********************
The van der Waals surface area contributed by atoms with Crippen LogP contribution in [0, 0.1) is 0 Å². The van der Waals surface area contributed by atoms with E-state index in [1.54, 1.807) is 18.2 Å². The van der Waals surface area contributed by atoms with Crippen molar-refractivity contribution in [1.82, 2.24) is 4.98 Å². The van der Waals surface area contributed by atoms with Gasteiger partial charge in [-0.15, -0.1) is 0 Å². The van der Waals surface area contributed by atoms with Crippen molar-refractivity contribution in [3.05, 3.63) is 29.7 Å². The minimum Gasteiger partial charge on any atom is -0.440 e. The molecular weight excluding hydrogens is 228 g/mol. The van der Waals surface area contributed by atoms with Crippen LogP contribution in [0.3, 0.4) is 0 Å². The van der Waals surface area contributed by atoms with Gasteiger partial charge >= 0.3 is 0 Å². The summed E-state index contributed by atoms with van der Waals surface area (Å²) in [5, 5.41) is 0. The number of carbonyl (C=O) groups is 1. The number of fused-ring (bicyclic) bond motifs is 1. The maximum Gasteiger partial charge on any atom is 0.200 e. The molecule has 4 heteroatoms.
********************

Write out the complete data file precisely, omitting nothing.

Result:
The van der Waals surface area contributed by atoms with Crippen LogP contribution in [0, 0.1) is 0 Å². The van der Waals surface area contributed by atoms with E-state index in [1.54, 1.807) is 18.2 Å². The van der Waals surface area contributed by atoms with Crippen molar-refractivity contribution in [1.82, 2.24) is 4.98 Å². The van der Waals surface area contributed by atoms with Gasteiger partial charge in [-0.15, -0.1) is 0 Å². The van der Waals surface area contributed by atoms with Crippen molar-refractivity contribution in [3.05, 3.63) is 29.7 Å². The minimum Gasteiger partial charge on any atom is -0.440 e. The molecular weight excluding hydrogens is 228 g/mol. The van der Waals surface area contributed by atoms with Crippen LogP contribution in [0.3, 0.4) is 0 Å². The van der Waals surface area contributed by atoms with Gasteiger partial charge >= 0.3 is 0 Å². The summed E-state index contributed by atoms with van der Waals surface area (Å²) in [5, 5.41) is 0. The number of carbonyl (C=O) groups is 1. The number of fused-ring (bicyclic) bond motifs is 1. The maximum Gasteiger partial charge on any atom is 0.200 e. The molecule has 4 heteroatoms.